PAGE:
Joe Sawyer

Black Legion

*This post is a part of the “What a Character” Blogathon over at Aurora’s Gin Joint  hosted by @citizenscreen!  Check out the rest of the great posts over there!

Birth Name: Joseph Sauers

Birthdate: August 29, 1906

Number of Films that Joe Sawyer Made with Humphrey Bogart: 6

The Lowdown

There were two actors that inspired me to start ‘The Usual Suspects’ portion of this blog. The first was a character actor named Ben Weldon. The second was Joe Sawyer. With a crooked nose, cleft chin, devilish smile, and a build like a brick house, Sawyer popped up time and time again in character roles in over 200 films and television shows.

While most people would probably recognize Sawyer from his recurring role as Sgt. Biff O’Hara on The Adventures of Rin Tin Tin, Sawyer’s unique look made him stand out to me immediately while watching Bogart film after Bogart film. Who was this guy? What’s his story? How many Bogart films was this guy in?

I actually had the chance to chat on the phone with Sawyer’s son a couple of months ago and he told me that his father was an independent contractor that usually hired himself out to studios for a week or two at a time – hence the smaller roles. While he wasn’t apparently a close friend with Bogart, they did both originate their roles in The Petrified Forest onstage together in New York, and on a few occasions they went out for drinks after a day of shooting.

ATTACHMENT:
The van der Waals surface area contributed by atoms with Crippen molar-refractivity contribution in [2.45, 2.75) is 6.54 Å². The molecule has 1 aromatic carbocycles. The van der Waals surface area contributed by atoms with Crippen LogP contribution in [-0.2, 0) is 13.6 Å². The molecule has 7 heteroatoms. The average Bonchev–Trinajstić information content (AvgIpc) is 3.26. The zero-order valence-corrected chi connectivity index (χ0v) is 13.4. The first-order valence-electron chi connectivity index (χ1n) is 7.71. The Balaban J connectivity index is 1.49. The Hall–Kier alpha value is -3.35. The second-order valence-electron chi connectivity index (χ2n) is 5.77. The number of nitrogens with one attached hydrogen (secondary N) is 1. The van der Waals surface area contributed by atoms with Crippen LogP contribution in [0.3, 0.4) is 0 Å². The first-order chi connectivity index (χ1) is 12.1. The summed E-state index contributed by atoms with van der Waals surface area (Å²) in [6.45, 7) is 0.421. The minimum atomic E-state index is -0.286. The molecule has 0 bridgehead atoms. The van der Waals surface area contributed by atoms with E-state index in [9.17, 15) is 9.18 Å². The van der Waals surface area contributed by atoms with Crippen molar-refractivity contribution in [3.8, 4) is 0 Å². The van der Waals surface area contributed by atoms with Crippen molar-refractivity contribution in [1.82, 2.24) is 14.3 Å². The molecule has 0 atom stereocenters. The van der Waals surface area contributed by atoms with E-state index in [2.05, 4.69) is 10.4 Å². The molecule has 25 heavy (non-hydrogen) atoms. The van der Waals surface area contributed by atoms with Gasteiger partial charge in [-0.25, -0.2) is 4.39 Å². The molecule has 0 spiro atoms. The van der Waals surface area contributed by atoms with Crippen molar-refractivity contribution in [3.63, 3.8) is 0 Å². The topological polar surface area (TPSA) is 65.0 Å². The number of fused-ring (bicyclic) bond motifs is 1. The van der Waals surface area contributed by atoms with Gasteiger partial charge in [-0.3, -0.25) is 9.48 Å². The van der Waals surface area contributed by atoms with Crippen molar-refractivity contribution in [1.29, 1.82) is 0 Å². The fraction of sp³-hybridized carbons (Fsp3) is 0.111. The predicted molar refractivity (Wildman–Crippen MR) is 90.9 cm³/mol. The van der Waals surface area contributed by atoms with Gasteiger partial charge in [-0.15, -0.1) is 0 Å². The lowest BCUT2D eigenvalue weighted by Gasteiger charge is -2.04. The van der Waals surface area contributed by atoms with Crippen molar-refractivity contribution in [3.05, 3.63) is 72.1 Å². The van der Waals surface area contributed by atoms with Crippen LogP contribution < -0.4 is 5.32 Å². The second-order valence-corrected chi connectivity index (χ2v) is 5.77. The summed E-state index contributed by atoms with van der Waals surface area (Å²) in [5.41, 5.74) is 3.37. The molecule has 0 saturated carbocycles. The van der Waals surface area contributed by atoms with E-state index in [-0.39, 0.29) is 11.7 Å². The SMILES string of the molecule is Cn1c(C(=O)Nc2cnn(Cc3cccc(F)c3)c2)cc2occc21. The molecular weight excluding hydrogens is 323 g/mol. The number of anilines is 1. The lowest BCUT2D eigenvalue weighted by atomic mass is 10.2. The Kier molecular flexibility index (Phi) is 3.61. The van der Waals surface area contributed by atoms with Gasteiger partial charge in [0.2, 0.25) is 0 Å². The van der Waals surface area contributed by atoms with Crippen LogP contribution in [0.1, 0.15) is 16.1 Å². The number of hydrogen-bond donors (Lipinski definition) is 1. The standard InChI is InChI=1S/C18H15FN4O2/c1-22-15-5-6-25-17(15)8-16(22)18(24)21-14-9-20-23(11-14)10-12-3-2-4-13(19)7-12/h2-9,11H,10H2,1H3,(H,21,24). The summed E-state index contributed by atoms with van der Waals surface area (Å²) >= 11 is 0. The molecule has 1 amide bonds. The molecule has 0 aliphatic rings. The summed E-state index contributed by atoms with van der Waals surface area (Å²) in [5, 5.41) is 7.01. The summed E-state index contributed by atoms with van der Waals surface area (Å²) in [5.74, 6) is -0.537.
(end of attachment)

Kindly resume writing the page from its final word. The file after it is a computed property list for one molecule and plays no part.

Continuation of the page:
While you may not recognize his name, I have no doubt that if you’re a fan of classic films, you’ll recognize Joe Sawyer’s unmistakable face!

The Filmography

The Petrified Forest – 1936

Petrified ForestSawyer with Bogart and Adrian Morris

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Sawyer plays Jackie, one of Bogart’s henchmen. A role he also originated on stage, Sawyer is a lot of fun in this small part, especially when he taunts Boze the gas station attendant. Sawyer plays Jackie with a wonderfully cruel sense of humor, and it’s pretty admirable that in between Bogart, Bette Davis, and Leslie Howard, Sawyer can hold his own. Plus, he gets to give Bogart the greatest introduction that he ever had in a film! You can read my original write up on the film here.

Black Legion – 1937

Black Legion

Sawyer plays Cliff, good friend and work buddy to Bogart. He’s great here as the borderline-intelligent bully that can cause a lot of havoc with just a little effort. He ropes Bogart into the violently anti-immigrant secret society known as The Black Legion, and it all goes downhill from there. Don’t we all know someone like Cliff? That guy or girl who’s incredibly likable one second, and then suddenly spouting some horrible ethnic joke or slur the next? You can read my original write up on the film here.

San Quentin – 1937

San Quentin

Sawyer plays Sailor Boy, the repeat offender who’s serving time with Bogart in San Quentin Prison, and he’s the real standout of the film. Sawyer and Bogart have great chemistry, and of all the films they did together, Sawyer gets the most chance to shine here. Sailor Boy is another role for Sawyer in which he gets to play the likable bad guy, and there’s a real glint of craziness behind his eyes throughout the film. You can find my original write up on the film here.

You Can’t Get Away With Murder – 1939

sawyer 2